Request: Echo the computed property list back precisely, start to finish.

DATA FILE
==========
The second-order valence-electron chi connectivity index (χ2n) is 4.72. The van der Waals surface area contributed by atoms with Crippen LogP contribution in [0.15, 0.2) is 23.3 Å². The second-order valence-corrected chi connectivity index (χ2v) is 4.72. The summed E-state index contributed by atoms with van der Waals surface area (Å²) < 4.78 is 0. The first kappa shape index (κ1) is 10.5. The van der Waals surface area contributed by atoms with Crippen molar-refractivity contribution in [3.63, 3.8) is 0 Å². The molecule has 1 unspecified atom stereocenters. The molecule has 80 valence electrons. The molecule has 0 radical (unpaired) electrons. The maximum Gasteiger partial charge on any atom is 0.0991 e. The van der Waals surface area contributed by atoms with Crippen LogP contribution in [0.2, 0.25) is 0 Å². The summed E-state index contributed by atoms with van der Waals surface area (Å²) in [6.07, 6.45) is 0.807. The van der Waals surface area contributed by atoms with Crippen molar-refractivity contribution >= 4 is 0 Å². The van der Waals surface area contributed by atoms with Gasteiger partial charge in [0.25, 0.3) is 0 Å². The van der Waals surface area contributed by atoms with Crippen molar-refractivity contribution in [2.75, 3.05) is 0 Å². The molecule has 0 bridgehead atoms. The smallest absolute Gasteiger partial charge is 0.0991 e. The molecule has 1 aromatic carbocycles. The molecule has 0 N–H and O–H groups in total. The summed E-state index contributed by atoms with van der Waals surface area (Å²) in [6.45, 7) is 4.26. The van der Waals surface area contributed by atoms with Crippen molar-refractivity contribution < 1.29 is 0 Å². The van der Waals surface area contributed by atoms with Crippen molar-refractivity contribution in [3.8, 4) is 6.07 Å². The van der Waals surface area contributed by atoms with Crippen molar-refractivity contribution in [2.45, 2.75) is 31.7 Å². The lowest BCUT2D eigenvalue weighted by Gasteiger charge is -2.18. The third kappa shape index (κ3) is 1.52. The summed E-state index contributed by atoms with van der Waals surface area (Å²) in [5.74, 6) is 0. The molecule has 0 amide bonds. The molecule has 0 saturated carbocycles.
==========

The second-order valence-electron chi connectivity index (χ2n) is 4.72. The van der Waals surface area contributed by atoms with Crippen LogP contribution in [0.15, 0.2) is 23.3 Å². The second-order valence-corrected chi connectivity index (χ2v) is 4.72. The summed E-state index contributed by atoms with van der Waals surface area (Å²) < 4.78 is 0. The first kappa shape index (κ1) is 10.5. The van der Waals surface area contributed by atoms with Crippen molar-refractivity contribution in [3.63, 3.8) is 0 Å². The molecule has 1 unspecified atom stereocenters. The molecule has 80 valence electrons. The molecule has 0 radical (unpaired) electrons. The maximum Gasteiger partial charge on any atom is 0.0991 e. The van der Waals surface area contributed by atoms with Crippen LogP contribution in [0.2, 0.25) is 0 Å². The summed E-state index contributed by atoms with van der Waals surface area (Å²) in [6.07, 6.45) is 0.807. The van der Waals surface area contributed by atoms with Crippen molar-refractivity contribution >= 4 is 0 Å². The van der Waals surface area contributed by atoms with Gasteiger partial charge in [0.25, 0.3) is 0 Å². The van der Waals surface area contributed by atoms with Crippen molar-refractivity contribution in [2.75, 3.05) is 0 Å². The molecule has 0 bridgehead atoms. The smallest absolute Gasteiger partial charge is 0.0991 e. The molecule has 1 aromatic carbocycles. The molecule has 0 N–H and O–H groups in total. The summed E-state index contributed by atoms with van der Waals surface area (Å²) in [6.45, 7) is 4.26. The van der Waals surface area contributed by atoms with Crippen molar-refractivity contribution < 1.29 is 0 Å². The van der Waals surface area contributed by atoms with Crippen molar-refractivity contribution in [3.8, 4) is 6.07 Å². The van der Waals surface area contributed by atoms with Crippen molar-refractivity contribution in [2.45, 2.75) is 31.7 Å². The lowest BCUT2D eigenvalue weighted by Gasteiger charge is -2.18. The third kappa shape index (κ3) is 1.52. The summed E-state index contributed by atoms with van der Waals surface area (Å²) in [5.74, 6) is 0. The molecule has 0 amide bonds. The molecule has 0 saturated carbocycles.